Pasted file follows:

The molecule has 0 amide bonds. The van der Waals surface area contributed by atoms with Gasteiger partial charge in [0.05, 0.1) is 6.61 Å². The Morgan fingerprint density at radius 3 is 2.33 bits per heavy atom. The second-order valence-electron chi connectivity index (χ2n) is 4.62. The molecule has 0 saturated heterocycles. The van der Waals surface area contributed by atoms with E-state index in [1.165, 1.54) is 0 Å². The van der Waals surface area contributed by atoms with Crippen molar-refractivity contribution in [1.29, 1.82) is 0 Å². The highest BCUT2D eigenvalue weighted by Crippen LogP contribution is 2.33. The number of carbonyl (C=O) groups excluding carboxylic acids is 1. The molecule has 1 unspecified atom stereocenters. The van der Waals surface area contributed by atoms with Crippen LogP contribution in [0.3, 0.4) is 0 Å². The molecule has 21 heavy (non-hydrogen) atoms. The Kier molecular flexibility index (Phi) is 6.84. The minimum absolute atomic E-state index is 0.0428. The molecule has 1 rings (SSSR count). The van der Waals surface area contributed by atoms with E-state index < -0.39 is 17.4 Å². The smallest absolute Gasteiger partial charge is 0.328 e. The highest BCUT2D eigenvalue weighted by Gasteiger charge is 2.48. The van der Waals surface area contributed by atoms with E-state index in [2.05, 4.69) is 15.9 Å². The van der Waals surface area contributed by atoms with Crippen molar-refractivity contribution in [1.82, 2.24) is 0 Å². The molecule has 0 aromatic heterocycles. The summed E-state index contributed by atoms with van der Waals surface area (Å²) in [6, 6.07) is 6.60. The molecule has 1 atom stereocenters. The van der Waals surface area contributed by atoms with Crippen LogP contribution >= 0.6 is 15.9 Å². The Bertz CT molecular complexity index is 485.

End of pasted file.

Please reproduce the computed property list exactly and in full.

The molecule has 0 amide bonds. The van der Waals surface area contributed by atoms with Gasteiger partial charge in [0.05, 0.1) is 6.61 Å². The Morgan fingerprint density at radius 3 is 2.33 bits per heavy atom. The second-order valence-electron chi connectivity index (χ2n) is 4.62. The molecule has 0 saturated heterocycles. The van der Waals surface area contributed by atoms with E-state index in [1.165, 1.54) is 0 Å². The van der Waals surface area contributed by atoms with Crippen molar-refractivity contribution in [1.29, 1.82) is 0 Å². The highest BCUT2D eigenvalue weighted by Crippen LogP contribution is 2.33. The number of carbonyl (C=O) groups excluding carboxylic acids is 1. The molecule has 1 unspecified atom stereocenters. The van der Waals surface area contributed by atoms with Crippen LogP contribution in [0.3, 0.4) is 0 Å². The molecule has 21 heavy (non-hydrogen) atoms. The Kier molecular flexibility index (Phi) is 6.84. The minimum absolute atomic E-state index is 0.0428. The molecule has 1 rings (SSSR count). The van der Waals surface area contributed by atoms with E-state index < -0.39 is 17.4 Å². The smallest absolute Gasteiger partial charge is 0.328 e. The highest BCUT2D eigenvalue weighted by Gasteiger charge is 2.48. The van der Waals surface area contributed by atoms with E-state index in [2.05, 4.69) is 15.9 Å². The van der Waals surface area contributed by atoms with Crippen molar-refractivity contribution in [1.82, 2.24) is 0 Å². The molecule has 0 aromatic heterocycles. The summed E-state index contributed by atoms with van der Waals surface area (Å²) in [6, 6.07) is 6.60. The molecule has 1 atom stereocenters. The van der Waals surface area contributed by atoms with Crippen LogP contribution >= 0.6 is 15.9 Å². The Bertz CT molecular complexity index is 485.